Specialists are new graduate's ally

April 1, 2004

At some point early in a new graduate's career, he or she will stumble upon a patient case that's hardly the textbook variety.

At some point early in a new graduate's career, he or she will stumble upon a patient case that's hardly the textbook variety.

When such a scenario arises, and generalists and specialists agree that it's inevitable, both parties offer similar baseline advice: know when to refer.

When managing a complex case, the specialist may say veterinarians can't refer soon enough; while the general practitioner typically views the referral as one of several options.

But the experts agree: first consider what's best for the patient, then make the referral decision.

"If there's something a new graduate feels they can't handle, they need to at least offer the referral," says Dr. Alice Jeromin, board-certified dermatologist in Brecksville, Ohio.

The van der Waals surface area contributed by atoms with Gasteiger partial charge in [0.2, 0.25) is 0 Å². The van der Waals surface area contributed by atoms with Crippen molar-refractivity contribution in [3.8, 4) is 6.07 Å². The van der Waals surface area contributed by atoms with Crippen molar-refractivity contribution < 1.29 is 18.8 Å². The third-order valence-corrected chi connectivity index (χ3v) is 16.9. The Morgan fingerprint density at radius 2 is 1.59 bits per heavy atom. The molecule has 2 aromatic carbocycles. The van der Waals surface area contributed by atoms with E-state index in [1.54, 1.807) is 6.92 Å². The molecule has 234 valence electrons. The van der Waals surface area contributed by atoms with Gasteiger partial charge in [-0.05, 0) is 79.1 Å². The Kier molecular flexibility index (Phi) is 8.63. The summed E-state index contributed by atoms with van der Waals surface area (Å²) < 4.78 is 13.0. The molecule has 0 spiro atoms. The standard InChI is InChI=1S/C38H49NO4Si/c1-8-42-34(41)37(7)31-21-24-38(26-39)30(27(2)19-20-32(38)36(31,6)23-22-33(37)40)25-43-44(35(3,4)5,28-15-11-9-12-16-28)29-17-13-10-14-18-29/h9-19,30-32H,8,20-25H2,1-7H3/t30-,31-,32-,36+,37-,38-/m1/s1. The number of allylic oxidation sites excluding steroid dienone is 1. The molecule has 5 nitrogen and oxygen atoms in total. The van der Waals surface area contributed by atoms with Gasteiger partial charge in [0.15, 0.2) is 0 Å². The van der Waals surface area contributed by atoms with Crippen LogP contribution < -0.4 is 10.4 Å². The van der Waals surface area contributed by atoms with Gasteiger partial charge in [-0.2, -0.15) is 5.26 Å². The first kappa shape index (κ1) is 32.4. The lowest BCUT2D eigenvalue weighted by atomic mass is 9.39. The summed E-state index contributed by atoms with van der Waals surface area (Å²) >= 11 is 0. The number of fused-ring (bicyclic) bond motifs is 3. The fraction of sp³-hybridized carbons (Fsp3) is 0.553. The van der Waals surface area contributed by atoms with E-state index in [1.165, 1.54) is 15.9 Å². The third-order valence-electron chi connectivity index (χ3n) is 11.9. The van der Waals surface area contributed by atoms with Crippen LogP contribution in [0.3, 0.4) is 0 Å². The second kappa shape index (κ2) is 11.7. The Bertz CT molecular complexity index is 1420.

Daniel Brogdon, DVM, board-certified veterinary ophthalmologist in Jacksonville, Fla., agrees that when new graduates are seeking to forge a relationship with their local specialist, his best counsel: "Refer early and often."

"When you refer a case to a specialist, it is a win-win situation in which the pet gets high quality medical care and you get the credit for the referral," he says.

But Dr. Tom Mann, general practitioner in Akron and outgoing president of the Ohio Veterinary Medical Association, says referrals shouldn't be a quick fix.

"Students need to do everything that their training and capabilities allow them to do first. If this (procedure) is something I'm not comfortable with or qualified to do, then refer it. Don't look at something right away and say I can't do this. How are they ever going to learn?"

He speaks of concerns that universities are filled with specialists, who are training students to "do nothing but refer." "They're not being taught you're going to see this broken femur, and you have the capability to fix it. Instead, it's 'you don't have any business doing this, you better send it out.' "